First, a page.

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TANKER SERV. COMM., INC. v. INTERNATIONAL ORG. OF

June 21, 1967

Tanker Service Committee, Inc., et al., Plaintiffs,
v.
International Organization Of Masters, Mates And Pilots, AFL-CIO, Defendant. Maritime Service Committee, Inc., et al., Plaintiffs, v. International Organization Of Masters, Mates And Pilots, AFL-CIO, Defendants


Fullam, D.J.


The opinion of the court was delivered by: FULLAM

FULLAM, D.J.

In 1965, collective-bargaining agreements were entered into between the Defendant international union and various shipowners, represented in the negotiations and in these actions by Plaintiff trade associations. Two basic agreements are involved, the "Atlantic and Gulf Coast Tanker Agreement of 1965-69" and a corresponding "Dry Cargo" agreement, both containing comprehensive arbitration provisions and explicit no-strike clauses.

 For many months, there has been a serious dispute as to the interpretation and application of certain "parity" wage provisions of the agreements. Arbitration of this dispute was begun but not completed. Apparently, other avenues of approach were explored by mutual consent; at any rate, the arbitration proceedings were interrupted and had not yet been resumed when the Defendant began to cause a work-stoppage in direct violation of the no-strike clause.

 The specific issue of the work-stoppage was then submitted to the Arbitrator, in proceedings stipulated to have been properly convened and conducted pursuant to the agreement. On June 14, 1967, the Arbitrator duly entered the following Award:

 
"By virtue of the power vested in me by the parties' agreement to arbitrate, I hereby award as follows:
 
"1. The concerted refusal of licensed deck officers on June 14, 1967 or thereafter to sign ship's articles or to perform their assigned functions aboard vessels under Atlantic & Gulf Coast contracts with any of the companies on the list appended to this order is a violation of the parties' agreements and of the officers' obligations under these agreements.
 
"2. The oral or written communication by officers of the Organization to licensed deck officers represented by the Organization, requesting, directing or authorizing such licensed officers to refuse to sign ship's articles or to refuse to perform their assigned functions on vessels on or after June 14, 1967 is a violation of the Organization's obligations under the agreements.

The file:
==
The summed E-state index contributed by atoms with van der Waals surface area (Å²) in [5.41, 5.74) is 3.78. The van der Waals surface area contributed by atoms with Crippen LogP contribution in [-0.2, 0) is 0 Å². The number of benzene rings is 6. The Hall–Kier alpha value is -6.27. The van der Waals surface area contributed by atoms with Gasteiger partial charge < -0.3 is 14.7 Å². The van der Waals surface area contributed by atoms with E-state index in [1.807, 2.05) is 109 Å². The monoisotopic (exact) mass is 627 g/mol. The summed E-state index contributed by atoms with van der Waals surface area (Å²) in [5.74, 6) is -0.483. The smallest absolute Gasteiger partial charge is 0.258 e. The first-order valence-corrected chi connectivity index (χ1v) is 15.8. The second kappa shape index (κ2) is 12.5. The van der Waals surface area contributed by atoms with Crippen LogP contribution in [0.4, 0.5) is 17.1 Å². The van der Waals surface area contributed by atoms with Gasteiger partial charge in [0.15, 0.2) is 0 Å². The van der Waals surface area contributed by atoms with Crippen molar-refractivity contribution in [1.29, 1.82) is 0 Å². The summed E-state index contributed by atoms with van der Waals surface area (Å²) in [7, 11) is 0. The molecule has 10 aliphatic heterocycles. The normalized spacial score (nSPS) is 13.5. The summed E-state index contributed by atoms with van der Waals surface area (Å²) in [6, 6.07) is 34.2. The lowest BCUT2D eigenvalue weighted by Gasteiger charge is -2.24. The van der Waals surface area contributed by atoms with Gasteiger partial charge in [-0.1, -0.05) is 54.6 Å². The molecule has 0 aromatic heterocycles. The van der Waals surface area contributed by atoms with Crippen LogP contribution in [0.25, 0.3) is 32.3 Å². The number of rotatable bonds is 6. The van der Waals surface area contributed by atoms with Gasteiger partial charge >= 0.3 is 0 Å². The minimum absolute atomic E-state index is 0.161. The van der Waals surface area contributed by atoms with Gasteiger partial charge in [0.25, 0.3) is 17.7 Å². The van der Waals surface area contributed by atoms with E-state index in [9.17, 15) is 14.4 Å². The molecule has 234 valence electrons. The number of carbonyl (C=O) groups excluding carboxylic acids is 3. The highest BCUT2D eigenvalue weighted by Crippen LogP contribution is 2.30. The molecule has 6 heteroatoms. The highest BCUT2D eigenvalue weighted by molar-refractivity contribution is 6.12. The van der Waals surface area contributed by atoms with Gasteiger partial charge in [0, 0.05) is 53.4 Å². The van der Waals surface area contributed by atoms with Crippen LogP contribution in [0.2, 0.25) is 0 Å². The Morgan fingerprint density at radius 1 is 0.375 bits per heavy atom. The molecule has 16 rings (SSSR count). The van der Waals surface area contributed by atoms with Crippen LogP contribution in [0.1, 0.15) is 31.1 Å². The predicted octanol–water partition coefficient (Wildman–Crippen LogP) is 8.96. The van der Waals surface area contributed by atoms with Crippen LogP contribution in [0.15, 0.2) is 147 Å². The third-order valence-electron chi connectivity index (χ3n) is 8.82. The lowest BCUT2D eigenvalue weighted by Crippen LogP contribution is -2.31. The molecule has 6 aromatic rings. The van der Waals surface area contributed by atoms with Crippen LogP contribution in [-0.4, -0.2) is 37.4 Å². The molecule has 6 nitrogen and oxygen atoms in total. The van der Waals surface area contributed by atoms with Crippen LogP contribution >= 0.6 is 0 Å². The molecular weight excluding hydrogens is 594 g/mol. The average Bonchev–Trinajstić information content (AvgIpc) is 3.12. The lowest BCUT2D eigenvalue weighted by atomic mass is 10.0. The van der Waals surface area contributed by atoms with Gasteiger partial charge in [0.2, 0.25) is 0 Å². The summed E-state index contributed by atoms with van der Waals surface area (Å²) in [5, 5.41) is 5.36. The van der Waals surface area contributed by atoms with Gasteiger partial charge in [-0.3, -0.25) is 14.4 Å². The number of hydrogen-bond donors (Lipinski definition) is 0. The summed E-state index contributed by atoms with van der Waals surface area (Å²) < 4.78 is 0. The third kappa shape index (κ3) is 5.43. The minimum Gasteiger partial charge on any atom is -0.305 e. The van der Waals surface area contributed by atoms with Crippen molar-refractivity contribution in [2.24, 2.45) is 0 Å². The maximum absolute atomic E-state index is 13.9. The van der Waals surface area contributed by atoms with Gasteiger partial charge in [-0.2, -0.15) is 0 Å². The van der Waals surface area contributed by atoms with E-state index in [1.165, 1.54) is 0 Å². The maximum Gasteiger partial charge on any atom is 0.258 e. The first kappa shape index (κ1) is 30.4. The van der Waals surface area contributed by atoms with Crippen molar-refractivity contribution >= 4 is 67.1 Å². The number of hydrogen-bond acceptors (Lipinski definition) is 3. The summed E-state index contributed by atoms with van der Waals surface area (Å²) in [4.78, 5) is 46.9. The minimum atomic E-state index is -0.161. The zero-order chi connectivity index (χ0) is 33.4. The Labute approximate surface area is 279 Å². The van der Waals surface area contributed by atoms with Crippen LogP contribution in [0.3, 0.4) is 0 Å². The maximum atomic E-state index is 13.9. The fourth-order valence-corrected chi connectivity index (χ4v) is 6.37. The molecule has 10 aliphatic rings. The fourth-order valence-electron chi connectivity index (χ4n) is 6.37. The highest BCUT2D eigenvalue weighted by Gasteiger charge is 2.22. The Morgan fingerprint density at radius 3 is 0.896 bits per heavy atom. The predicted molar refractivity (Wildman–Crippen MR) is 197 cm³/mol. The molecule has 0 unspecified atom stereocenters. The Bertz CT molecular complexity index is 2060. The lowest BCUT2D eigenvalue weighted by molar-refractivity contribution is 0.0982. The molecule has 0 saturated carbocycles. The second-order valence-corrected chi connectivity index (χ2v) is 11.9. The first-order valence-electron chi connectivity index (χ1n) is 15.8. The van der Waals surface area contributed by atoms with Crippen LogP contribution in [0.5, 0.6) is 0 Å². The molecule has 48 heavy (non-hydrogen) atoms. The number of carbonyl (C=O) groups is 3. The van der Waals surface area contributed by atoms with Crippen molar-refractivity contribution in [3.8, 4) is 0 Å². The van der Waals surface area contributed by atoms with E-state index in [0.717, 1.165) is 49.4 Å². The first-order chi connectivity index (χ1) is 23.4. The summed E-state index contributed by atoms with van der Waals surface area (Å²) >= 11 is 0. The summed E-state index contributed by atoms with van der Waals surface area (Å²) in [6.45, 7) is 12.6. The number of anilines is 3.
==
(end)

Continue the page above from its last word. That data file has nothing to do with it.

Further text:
"3. I order and direct that the concerted refusal to sign articles or to perform the duties of licensed deck officers aboard vessels of the Employers be ended at once, with a view to restoration of normal shipping operations within the shortest feasible time.
 
"4. I order and direct the International Organization and its involved local affiliates to act affirmatively to instruct its members to observe the no-strike provisions of their contracts and to instruct its members to sign on vessels of the Employers and to cease or refrain from any interference with the operation and sailing of said vessels.
 
"5. In this connection the International Organization is instructed to communicate forthwith by telephone or telegram with Local Unions and others whose cooperation may be needed in order to end the work stoppages now in progress and to withdraw the threats of continuing work stoppages."

 The Defendant failed to comply with this Award, and announced its intention to continue the strike or work-stoppage until its "parity" wage-demands were met. Plaintiffs thereupon brought the present actions for confirmation and enforcement of the Award, seeking, inter alia, preliminary injunctive relief. Hearings were held on June 16 and 19, resulting in the entry of various orders from the bench and a more formal order on June 20, following the hearings. This Memorandum is filed in order to spread upon the record the reasons for the various actions taken.

 The Defendant first sought to have these actions transferred to the Southern District of New York under 28 U.S.C.A. § 1404, on the theory that the Plaintiffs were guilty of forum-shopping. I refused to order the transfer, primarily because of the need for a speedy resolution of the controversy, but also in part because Plaintiffs had a right to select the forum, no great inconvenience would be involved, and the defense motion itself seemed to have a forum-shopping rationale.

 On the merits, the essential facts are not in dispute. The arbitrability of the no-strike clause is conceded, as are the procedural validity of the Award and the Defendant's refusal to comply. The litigated question is the authority of this Court to grant enforcement.

 By reason of § 4 of the Norris-LaGuardia Act (29 U.S.C.A. § 104), as interpreted in Sinclair Refining Co. v. Atkinson, 370 U.S. 195, 8 L. Ed. 2d 440, 82 S. Ct. 1328 (1962), the Defendant cannot, in this private litigation, lawfully be enjoined from continuing the work-stoppage. But this does not mean the Defendant is immune from all forms of judicial intervention to encourage compliance with the Arbitrator's award, and I conceive it to be the task of the Court in this ...


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